For most people, the purchase of
a home, or the purchase of land and the construction of a
home, represents the largest single investment of a
lifetime. A wise investor will therefore take advantage of
every opportunity to protect that investment.
Many services are available which can assure a person of
the soundness of a real estate investment. The services of
an attorney will, among other things, assure an
understanding of the documents necessary to the
transaction and the obligations incurred by signing those
documents. A title search with title insurance will insure
that the seller owns the property that he has contracted
to sell. The search may find a lien or an unpaid mortgage,
or it may uncover a restriction on the use of the land.
There are many questions you should ask before you
purchase land. Among the most important are:
EXACTLY WHERE ON THE GROUND IS
THE PROPERTY THAT I HAVE CONTRACTED TO PURCHASE?
ARE THE PHYSICAL IMPROVEMENTS
(HOUSE, GARAGE, FENCES, ETC.), THAT I WAS SHOWN, ACTUALLY
ON THE PROPERTY?
The answers to these questions
can be reassuring or distressing, but if they are
discovered after closing the sale, the result may be
WHY ARE THESE QUESTIONS IMPORTANT?
They are important because the property described in a
contract often is not exactly as it was shown or as it
appeared to the purchaser. Sometimes property that has
been improved and maintained by a seller actually belongs
to a neighbor.
The property lines may go through a garden, or a garage,
or even a house! Occasionally, a contract describes
completely different land than that shown to the
WHO CAN ANSWER THESE QUESTIONS?
Only a person legally licensed and registered to
practice land surveying may provide the service to answer
these vital questions. A licensed land surveyor is an
expert at interpreting descriptions of property and is
uniquely qualified to accurately and precisely locate
WHAT WILL A SURVEYOR DO TO ANSWER THESE QUESTIONS?
The surveyor will study the documents that you supply
including those in your title search. Then a field survey
will be conducted, searching for and obtaining evidence of
the property's boundaries and locating any visible
improvements on or near the property. When the field
survey is complete, the measurements are mathematically
proven, and the documents are studied with respect to the
evidence that was found. Then the location of the property
lines, and other described lines, are determined by the
surveyor, and a report is prepared, usually in the form of
a survey map.
WHAT WILL THE SURVEY MAP SHOW ME?
The survey map will show you the location of the lines
of the property as described in the contract of purchase.
It will show you the dimensions of the land and the
location of other lines, described in your documents,
which affect the property, such as easements and
rights-of-way. It will note variations from the described
angles, lengths, and areas that the surveyor may find. The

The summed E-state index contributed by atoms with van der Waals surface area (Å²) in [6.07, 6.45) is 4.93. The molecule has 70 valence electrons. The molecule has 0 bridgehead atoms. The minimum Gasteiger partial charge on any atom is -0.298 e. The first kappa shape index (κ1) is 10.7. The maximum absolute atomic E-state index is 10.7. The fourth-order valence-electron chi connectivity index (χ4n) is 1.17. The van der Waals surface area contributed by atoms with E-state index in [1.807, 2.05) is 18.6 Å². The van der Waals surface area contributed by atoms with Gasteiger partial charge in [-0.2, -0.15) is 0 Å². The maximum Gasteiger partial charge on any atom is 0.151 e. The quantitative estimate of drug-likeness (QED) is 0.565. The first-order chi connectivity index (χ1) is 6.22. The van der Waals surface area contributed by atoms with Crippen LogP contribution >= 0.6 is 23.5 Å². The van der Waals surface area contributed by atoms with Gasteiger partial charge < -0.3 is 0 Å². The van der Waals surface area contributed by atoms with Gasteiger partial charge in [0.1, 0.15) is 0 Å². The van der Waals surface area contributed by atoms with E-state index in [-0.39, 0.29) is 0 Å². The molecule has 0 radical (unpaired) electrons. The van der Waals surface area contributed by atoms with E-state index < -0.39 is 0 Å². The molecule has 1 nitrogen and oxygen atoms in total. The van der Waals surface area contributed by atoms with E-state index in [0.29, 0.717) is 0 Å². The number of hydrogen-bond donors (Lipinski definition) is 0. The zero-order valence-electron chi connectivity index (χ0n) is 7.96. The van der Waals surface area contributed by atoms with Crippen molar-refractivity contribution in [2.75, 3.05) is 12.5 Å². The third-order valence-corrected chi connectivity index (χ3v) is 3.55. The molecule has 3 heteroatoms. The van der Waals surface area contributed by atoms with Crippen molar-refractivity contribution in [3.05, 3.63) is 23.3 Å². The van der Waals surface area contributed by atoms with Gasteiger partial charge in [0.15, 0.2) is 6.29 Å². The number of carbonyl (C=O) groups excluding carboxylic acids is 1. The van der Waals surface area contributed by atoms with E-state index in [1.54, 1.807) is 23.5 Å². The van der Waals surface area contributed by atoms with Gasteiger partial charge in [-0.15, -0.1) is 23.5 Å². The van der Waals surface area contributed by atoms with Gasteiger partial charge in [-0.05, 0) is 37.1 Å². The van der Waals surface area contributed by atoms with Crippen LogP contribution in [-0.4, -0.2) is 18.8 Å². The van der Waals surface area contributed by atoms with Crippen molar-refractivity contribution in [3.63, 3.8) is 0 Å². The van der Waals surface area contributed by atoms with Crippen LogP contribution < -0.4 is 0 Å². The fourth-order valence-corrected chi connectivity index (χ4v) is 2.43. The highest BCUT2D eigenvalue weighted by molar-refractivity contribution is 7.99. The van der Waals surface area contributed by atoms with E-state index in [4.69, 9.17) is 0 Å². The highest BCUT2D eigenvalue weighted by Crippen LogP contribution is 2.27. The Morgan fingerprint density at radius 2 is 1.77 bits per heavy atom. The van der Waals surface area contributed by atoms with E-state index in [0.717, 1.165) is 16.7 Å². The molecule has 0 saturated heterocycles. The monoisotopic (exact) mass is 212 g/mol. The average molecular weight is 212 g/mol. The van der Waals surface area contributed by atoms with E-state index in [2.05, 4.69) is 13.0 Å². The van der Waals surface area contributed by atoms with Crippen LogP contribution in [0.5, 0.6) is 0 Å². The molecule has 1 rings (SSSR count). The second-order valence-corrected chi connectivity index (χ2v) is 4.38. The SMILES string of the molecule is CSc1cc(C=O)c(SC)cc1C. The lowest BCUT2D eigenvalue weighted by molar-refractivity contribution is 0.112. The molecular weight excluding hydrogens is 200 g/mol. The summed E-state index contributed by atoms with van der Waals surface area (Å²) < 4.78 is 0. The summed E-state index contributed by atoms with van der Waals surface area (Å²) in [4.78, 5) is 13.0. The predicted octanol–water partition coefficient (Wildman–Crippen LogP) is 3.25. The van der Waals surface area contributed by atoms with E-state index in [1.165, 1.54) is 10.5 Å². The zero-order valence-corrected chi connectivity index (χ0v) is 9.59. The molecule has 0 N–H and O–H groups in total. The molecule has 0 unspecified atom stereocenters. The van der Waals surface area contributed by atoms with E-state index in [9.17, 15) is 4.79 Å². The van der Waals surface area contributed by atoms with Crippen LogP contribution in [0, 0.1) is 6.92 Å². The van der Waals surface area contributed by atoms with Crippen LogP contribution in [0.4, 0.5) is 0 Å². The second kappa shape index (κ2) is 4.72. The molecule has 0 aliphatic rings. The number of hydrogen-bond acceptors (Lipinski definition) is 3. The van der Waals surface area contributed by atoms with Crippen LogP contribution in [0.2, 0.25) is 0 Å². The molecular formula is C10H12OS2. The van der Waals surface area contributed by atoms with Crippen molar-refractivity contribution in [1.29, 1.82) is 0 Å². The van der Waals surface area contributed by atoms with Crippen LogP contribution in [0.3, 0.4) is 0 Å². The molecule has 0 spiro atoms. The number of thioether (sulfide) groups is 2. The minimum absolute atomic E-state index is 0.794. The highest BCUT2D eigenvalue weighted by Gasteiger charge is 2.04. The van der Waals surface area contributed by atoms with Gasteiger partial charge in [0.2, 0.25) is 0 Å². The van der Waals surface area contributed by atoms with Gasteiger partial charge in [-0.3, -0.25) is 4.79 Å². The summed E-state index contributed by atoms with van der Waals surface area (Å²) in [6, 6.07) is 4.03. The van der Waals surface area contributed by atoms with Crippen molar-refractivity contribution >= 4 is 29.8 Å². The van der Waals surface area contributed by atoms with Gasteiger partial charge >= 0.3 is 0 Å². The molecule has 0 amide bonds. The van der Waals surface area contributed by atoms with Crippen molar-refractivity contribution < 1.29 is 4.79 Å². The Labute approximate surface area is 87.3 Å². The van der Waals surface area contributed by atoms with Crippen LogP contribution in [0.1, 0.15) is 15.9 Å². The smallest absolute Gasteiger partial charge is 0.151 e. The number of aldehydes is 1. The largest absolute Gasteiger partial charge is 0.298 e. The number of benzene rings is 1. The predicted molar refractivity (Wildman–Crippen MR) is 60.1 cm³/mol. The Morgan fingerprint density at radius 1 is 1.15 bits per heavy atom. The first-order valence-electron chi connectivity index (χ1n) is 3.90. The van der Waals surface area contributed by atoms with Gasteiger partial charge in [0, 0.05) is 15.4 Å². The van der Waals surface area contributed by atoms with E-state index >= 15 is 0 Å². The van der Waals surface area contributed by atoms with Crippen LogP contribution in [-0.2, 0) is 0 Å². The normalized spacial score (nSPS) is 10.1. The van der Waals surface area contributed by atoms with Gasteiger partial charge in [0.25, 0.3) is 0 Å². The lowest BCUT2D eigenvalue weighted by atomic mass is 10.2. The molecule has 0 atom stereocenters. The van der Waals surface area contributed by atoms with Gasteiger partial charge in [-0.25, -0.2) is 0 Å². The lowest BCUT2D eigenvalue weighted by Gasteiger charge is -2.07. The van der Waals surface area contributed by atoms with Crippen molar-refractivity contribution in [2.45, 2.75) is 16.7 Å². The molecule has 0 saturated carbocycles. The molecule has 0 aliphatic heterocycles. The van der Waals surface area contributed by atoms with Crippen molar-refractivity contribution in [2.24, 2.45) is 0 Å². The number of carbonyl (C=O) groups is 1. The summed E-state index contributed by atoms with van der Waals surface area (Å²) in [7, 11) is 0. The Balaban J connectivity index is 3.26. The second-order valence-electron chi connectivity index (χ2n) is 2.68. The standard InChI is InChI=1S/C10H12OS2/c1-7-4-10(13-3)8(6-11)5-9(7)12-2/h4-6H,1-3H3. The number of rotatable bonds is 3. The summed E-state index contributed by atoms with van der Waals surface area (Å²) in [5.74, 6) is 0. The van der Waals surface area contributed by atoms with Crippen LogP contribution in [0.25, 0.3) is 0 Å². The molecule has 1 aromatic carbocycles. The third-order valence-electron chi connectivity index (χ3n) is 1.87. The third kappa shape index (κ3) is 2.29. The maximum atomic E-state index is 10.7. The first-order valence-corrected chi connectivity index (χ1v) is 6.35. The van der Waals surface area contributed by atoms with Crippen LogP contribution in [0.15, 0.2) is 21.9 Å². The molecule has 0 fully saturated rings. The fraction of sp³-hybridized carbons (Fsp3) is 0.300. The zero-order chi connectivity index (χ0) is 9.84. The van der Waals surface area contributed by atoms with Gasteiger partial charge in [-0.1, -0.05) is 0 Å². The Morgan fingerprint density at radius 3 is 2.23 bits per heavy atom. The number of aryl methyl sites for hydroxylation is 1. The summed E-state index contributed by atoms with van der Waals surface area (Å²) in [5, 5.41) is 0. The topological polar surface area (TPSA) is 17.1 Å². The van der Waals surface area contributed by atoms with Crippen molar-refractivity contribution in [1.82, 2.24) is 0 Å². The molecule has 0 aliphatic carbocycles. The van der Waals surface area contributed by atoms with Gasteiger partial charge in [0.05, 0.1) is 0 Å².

map will also depict the location of visible improvements
on or near the property and the relation of those
improvements to the property's boundary.
It may report that the garden you admired actually belongs
to a neighbor or that a part of the land is being used by
others. It may show you that the easement, reserved for
others, in the contract is just the place where you
thought your pool might go someday! Possibly, there will
be physical evidence of an easement that is not recorded.
With the survey map, your attorney can determine if the
property conforms to certain aspects of the local zoning
laws. It frequently assists him in evaluating the effect
of covenants and restrictions on the property.
The inside fold of this pamphlet shows some of the many
questions a survey map may answer.
WHAT IF THE SELLER HAS A SURVEY?
First, be sure that it is a survey prepared by a
licensed land surveyor. Not all maps are based on actual
surveys. A map that is not a survey is not reliable.
If the seller provides a survey, it may not be adequate
for your needs. Since the date of the survey, there may
have been changes in the property lines, or perhaps
improvements were made which affect the use and value of
the land. As property values increase, the requirements of
a survey change and become more rigid. Only the surveyor
who prepared the seller's survey can state that his survey
will meet your present needs. You should consult with him
to learn if the survey is adequate. You should be sure
that the surveyor is willing to certify his survey to you
WHAT WILL A SURVEY COST?
The costs of surveys differ because of varying sizes
and locations of properties. Such things as the complexity
of the descriptions, terrain and the shape of the property
are factors that must be considered. As a result, only a
surveyor can accurately estimate the cost of a survey.
The cost of a survey can range from a few hundred to
several thousands of dollars. However, most surveyors are
willing to discuss their fees and offer an estimate before
you authorize a survey. You should keep in mind that the
cost of a survey represents a very small percentage of
your total investment, but it can help you avoid costly
and painful problems in the future.
WHERE CAN I FIND A QUALIFIED SURVEYOR?
Surveyors who are members of the Westchester-Putnam
Association of Professional Land Surveyors, Inc. are all
licensed and registered to practice in New York State. In
addition, they have subscribed to the "Code of Practice
for Land Surveys" adopted by the New York State
Association of Professional Land Surveyors, Inc. This code
is designed to help maintain a high standard of care and
precision in the preparation of land surveys. You should
inquire whether the surveyor whom you are considering will
certify that his survey has been prepared in accordance
with this code and whether he is a member of the
Westchester-Putnam Association of Professional Land
Surveyors, Inc. You can find members listed in the
classified section of your telephone directory under